Appeal from an opinion and order of the United States District Court for the Southern District of New York (Scheindlin, J.), granting the petition for habeas corpus relief. Because the district court rejected the credibility determinations made by the magistrate judge without holding its own evidentiary hearing, we vacate the ruling of the district court and remand this case to the district court for further proceedings consistent with this opinion.
The opinion of the court was delivered by: Katzmann, Circuit Judge
Before LEVAL, KATZMANN, and LIVINGSTON, Circuit Judges.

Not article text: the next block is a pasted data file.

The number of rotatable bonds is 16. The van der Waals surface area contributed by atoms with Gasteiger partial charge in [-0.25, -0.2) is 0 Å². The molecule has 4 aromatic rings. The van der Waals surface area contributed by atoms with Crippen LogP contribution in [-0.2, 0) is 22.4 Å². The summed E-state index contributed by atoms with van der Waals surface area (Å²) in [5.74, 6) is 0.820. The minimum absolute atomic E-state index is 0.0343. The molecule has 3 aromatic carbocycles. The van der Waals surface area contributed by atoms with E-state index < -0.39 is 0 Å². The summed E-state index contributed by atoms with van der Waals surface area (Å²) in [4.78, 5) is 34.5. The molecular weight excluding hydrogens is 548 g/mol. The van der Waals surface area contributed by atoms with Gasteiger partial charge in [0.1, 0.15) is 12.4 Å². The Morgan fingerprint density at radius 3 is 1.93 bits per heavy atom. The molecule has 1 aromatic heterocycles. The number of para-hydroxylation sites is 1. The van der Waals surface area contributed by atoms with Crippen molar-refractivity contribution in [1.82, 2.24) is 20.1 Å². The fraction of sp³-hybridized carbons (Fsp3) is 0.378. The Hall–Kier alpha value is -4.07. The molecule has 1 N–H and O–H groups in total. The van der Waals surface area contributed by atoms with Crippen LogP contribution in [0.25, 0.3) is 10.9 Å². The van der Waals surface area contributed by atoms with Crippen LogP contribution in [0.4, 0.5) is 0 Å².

This case highlights a difficulty that our courts face in evaluating habeas corpus petitions filed well after the underlying conviction, when memories have faded and witnesses must struggle to reconstruct the relevant events. Over fifteen years ago, petitioner Carlos Carrion was convicted in the New York Supreme Court, New York County, of multiple offenses, including criminal possession of a controlled substance in the first degree and attempted murder, and sentenced to an indeterminate prison term of 125 years to life. In 2003, Carrion filed a petition for habeas corpus claiming that he had received ineffective assistance of counsel in connection with a plea deal that the state offered him, pursuant to which he would have been sentenced to an indeterminate prison term of ten years to life. At a hearing before a magistrate judge, the only witnesses to testify were Carrion, who presented his version of the events leading up to his decision to proceed to trial, and his trial counsel, who had an extremely limited recollection of Carrion's case and testified primarily to his typical established practice, which contradicted Carrion's version of the events in several meaningful respects. Relying on counsel's established practice and rejecting Carrion's account of the facts, the magistrate judge issued a report and recommendation recommending that Carrion's petition be denied. On review, the district court expressed concern relating to counsel's inability to recall specifically the events of this case and granted the petition. In so ruling, the district court implicitly credited portions of Carrion's testimony that had been rejected by the magistrate judge. We write today to emphasize that district courts should normally conduct their own evidentiary hearings--wherein they observe the relevant testimony firsthand--before reaching independent credibility determinations. Because the district court made its own credibility finding without such a hearing, we vacate the judgment of the district court and remand this case for further findings of fact. We also conclude that it is permissible for a court to rely on habit evidence of a lawyer's usual practice in reconstructing events.